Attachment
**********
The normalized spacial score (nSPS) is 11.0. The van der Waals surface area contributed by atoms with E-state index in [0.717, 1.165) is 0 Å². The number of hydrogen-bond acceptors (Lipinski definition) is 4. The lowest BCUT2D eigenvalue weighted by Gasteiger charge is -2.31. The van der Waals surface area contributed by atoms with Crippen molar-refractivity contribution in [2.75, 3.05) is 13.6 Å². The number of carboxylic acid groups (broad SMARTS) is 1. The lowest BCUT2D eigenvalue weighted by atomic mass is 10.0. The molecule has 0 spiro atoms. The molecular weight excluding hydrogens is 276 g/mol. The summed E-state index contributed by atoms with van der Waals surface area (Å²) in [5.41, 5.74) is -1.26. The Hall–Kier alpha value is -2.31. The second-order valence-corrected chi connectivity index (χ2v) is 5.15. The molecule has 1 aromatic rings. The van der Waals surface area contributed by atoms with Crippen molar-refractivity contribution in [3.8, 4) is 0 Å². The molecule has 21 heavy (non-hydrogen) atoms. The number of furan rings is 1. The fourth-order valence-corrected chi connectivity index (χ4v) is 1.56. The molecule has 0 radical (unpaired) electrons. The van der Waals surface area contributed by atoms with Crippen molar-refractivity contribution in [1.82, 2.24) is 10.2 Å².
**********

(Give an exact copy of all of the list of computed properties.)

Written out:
The normalized spacial score (nSPS) is 11.0. The van der Waals surface area contributed by atoms with E-state index in [0.717, 1.165) is 0 Å². The number of hydrogen-bond acceptors (Lipinski definition) is 4. The lowest BCUT2D eigenvalue weighted by Gasteiger charge is -2.31. The van der Waals surface area contributed by atoms with Crippen molar-refractivity contribution in [2.75, 3.05) is 13.6 Å². The number of carboxylic acid groups (broad SMARTS) is 1. The lowest BCUT2D eigenvalue weighted by atomic mass is 10.0. The molecule has 0 spiro atoms. The molecular weight excluding hydrogens is 276 g/mol. The summed E-state index contributed by atoms with van der Waals surface area (Å²) in [5.41, 5.74) is -1.26. The Hall–Kier alpha value is -2.31. The second-order valence-corrected chi connectivity index (χ2v) is 5.15. The molecule has 1 aromatic rings. The van der Waals surface area contributed by atoms with Crippen molar-refractivity contribution in [3.8, 4) is 0 Å². The molecule has 21 heavy (non-hydrogen) atoms. The number of furan rings is 1. The fourth-order valence-corrected chi connectivity index (χ4v) is 1.56. The molecule has 0 radical (unpaired) electrons. The van der Waals surface area contributed by atoms with Crippen molar-refractivity contribution in [1.82, 2.24) is 10.2 Å².